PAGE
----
Screen Shot 2017-07-18 at 1.10.54 am.png

The main point is to collect these important vocabulary according to main topics so that it is easier for you to revise at a glance during preparation. Here are some ideas of other topics that we feel are possible to be tested during the oral examination this year and which you should compile the vocabulary list for:

1. leisure/ hobbies/ entertainment
2. leadership, recycling/ environment
3. technology/ internet
4. neighbours and your neighbourhood
5. road safety

Eventually, your list may look something like that:

How can you use this list? 

  1. You may wish to read up on one topic each day and share the vocabulary with someone such as your parents or a friend. (It is always nice to revise together!)
  2. Read up on the vocabulary for the related topic before practising questions on that topic. e.g. If the practice topic is about sports, read up the phrases for health and fitness/sports before you start the practice with someone. During the practice, make sure to apply the phrases as much as possible.
  3. Get someone to just randomly choose a topic for you and you should try and name 3 to 5 of the phrases recorded under that topic.
  4. Add on vocabulary that is relevant to each topic or even start a new topic. 

If there is a word or phrase which you are not certain about, be sure to check out the dictionary so that you can use them accurately. For parents who would like to start this early with your child who is not yet taking the PSLE,  it may be good help him or her to get started by selecting a few phrases/ words which are easier and build from there.

Wish you could have an instant list?

For those of you who do not have the time to sit through the various topics and compile your vocabulary list, we have good news for you. We have actually compiled a list consisting of up to 13 commonly tested topics, including those mentioned above and you can find this list now in our Lil' Chatterbox course!

All the best, Primary Six warriors and impress the examiners with some golden vocabulary!

P.S. For those who have already purchased the course, you will be receiving the vocabulary list of 13 commonly test topics free! They have been uploaded into the online course. You can login here to access and download the list.

The Lil' Chatterbox Course

If you are still looking for a way to do better for your oral and need a structured approach to craft your answers in the stimulus-based conversation section, we are happy to share with you that our online oral course, "Lil' Chatterbox" is now available! 

Other than our compilation of vocabulary, you will also be getting the videos to walk you through our simple yet effective framework to answer the SBC questions as well as the Oral Workbook consisting of 9 practices with model answers. Find out more about this essential PSLE English oral course here now.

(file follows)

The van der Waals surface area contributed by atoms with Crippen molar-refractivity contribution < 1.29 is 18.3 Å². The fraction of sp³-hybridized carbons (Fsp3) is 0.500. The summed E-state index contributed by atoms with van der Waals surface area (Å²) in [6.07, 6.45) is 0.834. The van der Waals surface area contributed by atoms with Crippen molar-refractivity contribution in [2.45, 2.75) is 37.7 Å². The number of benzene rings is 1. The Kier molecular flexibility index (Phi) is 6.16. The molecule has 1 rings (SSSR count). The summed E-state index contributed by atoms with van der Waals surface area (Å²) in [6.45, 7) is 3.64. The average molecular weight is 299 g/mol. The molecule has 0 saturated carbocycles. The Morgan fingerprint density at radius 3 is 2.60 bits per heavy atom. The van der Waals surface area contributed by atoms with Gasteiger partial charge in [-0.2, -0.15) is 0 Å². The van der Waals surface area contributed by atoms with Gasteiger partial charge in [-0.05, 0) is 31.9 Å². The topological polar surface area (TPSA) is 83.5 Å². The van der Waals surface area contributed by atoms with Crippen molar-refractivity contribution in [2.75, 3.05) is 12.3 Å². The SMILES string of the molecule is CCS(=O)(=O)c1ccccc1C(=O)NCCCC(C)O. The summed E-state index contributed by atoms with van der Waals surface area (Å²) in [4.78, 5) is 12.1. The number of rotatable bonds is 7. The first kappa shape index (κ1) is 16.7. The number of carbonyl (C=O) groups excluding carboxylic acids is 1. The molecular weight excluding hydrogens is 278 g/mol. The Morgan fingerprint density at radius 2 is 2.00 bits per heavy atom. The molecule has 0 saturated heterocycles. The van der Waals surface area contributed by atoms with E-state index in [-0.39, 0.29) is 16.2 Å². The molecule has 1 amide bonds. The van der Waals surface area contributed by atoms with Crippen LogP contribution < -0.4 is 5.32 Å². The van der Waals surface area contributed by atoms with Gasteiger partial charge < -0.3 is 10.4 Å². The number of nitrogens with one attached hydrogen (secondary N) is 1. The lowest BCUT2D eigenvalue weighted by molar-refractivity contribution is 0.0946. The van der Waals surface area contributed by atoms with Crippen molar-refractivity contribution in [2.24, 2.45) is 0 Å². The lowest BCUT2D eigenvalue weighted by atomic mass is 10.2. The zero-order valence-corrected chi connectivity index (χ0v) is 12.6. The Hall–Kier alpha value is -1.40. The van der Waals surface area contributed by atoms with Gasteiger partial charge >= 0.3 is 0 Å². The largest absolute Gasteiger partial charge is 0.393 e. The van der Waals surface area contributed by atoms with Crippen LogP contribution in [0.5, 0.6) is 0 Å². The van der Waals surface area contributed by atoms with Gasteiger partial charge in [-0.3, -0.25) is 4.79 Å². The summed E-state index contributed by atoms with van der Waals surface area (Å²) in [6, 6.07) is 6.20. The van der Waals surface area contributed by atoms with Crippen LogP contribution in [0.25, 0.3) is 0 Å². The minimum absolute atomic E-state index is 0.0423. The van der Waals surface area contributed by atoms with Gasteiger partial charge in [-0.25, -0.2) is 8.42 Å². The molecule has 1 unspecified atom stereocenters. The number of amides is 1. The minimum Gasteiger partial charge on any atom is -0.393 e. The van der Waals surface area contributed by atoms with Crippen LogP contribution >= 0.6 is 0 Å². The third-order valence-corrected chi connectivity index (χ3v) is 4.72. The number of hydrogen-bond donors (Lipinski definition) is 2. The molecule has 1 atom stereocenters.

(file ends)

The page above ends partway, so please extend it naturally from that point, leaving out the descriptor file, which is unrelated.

Lil' Chatterbox - Essential PSLE Oral Online Course

Learning Idioms: Have The Upper Hand With These 3 Tips

VocabularyNora KamalComment

Hello! It has been quite a while since I last wrote a blog post. I hope you are getting into the swing of things as term 3 progresses. In this post, I am going to expand on a topic that I have touched on before. 

Previously, I wrote about how one of the questions in the Vocabulary MCQ section of Paper 2 tests your knowledge of common English idioms, and how you go about answering such a question. In this follow-up post, I am going to recommend to you the S.A.T. (Super.Awesome.Terrific) way to conquer these common idioms.

Learning Idioms

1. Sort idioms according to types

There are so many idioms out there but do not despair. The most effective way to learn them is to get organised! 

Categorise them according to topic or theme, for instance, some idioms can be sorted according to colour (e.g. a bolt from the blue, to have a green thumb, the silver screen) while others focus on animals (e.g. an eager beaver, a bull in a china shop, a fish out of water). Arranging the idioms in this manner makes it less of an uphill battle for you to learn them. 

For ideas on the different categories, the three websites listed below can be a good place to start:

2. Add pictures or your own illustrations

You may or may not be a visual learner but I always find it easier to remember when there is a picture to go along with the words, especially when learning new vocabulary. It does not matter if you are not Picasso or Van Gogh and cannot draw to save your life (like me); a simple illustration will do! What matters is that the drawing makes sense to you, and helps you to remember the idiom and what it means.

Check out this website ( which has some really lovely illustrations that accompany the idioms. Here’s an example:

3. Trawl through past year papers and compile a list of idioms

Other than websites and books on idioms, another treasure trove of information is the past year papers. Look at the example below:

Pei Hwa P6 Prelim Paper 2016 Idioms example

From a question like the one shown above, there are four idioms for you to look at. It will be good for you to jot down the idiom and its meaning in a notebook, especially if it is an idiom you have never heard of before. Before you know it, you would have created your own list of idioms.

I hope the three tips I have suggested will help you in your quest to learn and remember idioms. Like I have mentioned before, the best way to internalise new vocabulary is to use it, either in your speech or writing. As such, don’t just limit the idioms you have learnt for the Vocabulary MCQ section. You should actively use them in your compositions as well as in your oral interactions. Used appropriately, they will definitely help to add colour to your work.